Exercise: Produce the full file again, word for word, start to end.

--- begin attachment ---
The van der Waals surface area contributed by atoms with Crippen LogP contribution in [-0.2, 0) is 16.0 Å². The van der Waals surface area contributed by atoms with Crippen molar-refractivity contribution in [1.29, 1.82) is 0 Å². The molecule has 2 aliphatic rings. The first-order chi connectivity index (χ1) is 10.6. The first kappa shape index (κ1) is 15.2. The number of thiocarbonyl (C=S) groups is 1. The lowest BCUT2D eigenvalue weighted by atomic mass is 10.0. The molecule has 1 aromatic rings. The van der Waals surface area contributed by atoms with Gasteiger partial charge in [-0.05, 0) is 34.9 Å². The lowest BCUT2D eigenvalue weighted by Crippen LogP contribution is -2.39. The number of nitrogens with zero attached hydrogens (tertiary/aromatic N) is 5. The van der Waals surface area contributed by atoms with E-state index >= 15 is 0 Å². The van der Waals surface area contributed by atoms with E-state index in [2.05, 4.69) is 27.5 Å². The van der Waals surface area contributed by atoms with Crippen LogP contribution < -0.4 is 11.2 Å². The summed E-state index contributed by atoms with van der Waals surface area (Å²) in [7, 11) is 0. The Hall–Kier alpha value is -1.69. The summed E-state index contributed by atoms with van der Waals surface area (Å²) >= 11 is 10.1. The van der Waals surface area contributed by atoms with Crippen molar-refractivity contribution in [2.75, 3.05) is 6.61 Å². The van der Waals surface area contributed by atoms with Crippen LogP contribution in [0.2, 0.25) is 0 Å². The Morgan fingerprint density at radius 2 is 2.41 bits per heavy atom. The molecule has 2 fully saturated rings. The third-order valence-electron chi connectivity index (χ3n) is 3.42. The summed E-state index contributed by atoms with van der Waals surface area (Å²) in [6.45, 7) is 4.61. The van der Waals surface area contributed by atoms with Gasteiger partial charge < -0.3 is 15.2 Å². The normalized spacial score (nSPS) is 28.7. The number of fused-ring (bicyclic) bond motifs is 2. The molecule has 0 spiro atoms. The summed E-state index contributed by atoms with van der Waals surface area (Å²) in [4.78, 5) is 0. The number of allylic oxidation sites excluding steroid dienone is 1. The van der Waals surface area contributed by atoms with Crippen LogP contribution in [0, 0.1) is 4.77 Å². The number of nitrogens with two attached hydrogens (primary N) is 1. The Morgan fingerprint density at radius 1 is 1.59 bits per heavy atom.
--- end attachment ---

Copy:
The van der Waals surface area contributed by atoms with Crippen LogP contribution in [-0.2, 0) is 16.0 Å². The van der Waals surface area contributed by atoms with Crippen molar-refractivity contribution in [1.29, 1.82) is 0 Å². The molecule has 2 aliphatic rings. The first-order chi connectivity index (χ1) is 10.6. The first kappa shape index (κ1) is 15.2. The number of thiocarbonyl (C=S) groups is 1. The lowest BCUT2D eigenvalue weighted by atomic mass is 10.0. The molecule has 1 aromatic rings. The van der Waals surface area contributed by atoms with Gasteiger partial charge in [-0.05, 0) is 34.9 Å². The lowest BCUT2D eigenvalue weighted by Crippen LogP contribution is -2.39. The number of nitrogens with zero attached hydrogens (tertiary/aromatic N) is 5. The van der Waals surface area contributed by atoms with E-state index >= 15 is 0 Å². The van der Waals surface area contributed by atoms with E-state index in [2.05, 4.69) is 27.5 Å². The van der Waals surface area contributed by atoms with Crippen LogP contribution < -0.4 is 11.2 Å². The summed E-state index contributed by atoms with van der Waals surface area (Å²) in [7, 11) is 0. The Hall–Kier alpha value is -1.69. The summed E-state index contributed by atoms with van der Waals surface area (Å²) >= 11 is 10.1. The van der Waals surface area contributed by atoms with Crippen molar-refractivity contribution in [2.75, 3.05) is 6.61 Å². The van der Waals surface area contributed by atoms with Crippen LogP contribution in [0.2, 0.25) is 0 Å². The Morgan fingerprint density at radius 2 is 2.41 bits per heavy atom. The molecule has 2 fully saturated rings. The third-order valence-electron chi connectivity index (χ3n) is 3.42. The summed E-state index contributed by atoms with van der Waals surface area (Å²) in [6.45, 7) is 4.61. The van der Waals surface area contributed by atoms with Gasteiger partial charge < -0.3 is 15.2 Å². The normalized spacial score (nSPS) is 28.7. The number of fused-ring (bicyclic) bond motifs is 2. The molecule has 0 spiro atoms. The summed E-state index contributed by atoms with van der Waals surface area (Å²) in [4.78, 5) is 0. The number of allylic oxidation sites excluding steroid dienone is 1. The van der Waals surface area contributed by atoms with Crippen LogP contribution in [0, 0.1) is 4.77 Å². The number of nitrogens with two attached hydrogens (primary N) is 1. The Morgan fingerprint density at radius 1 is 1.59 bits per heavy atom.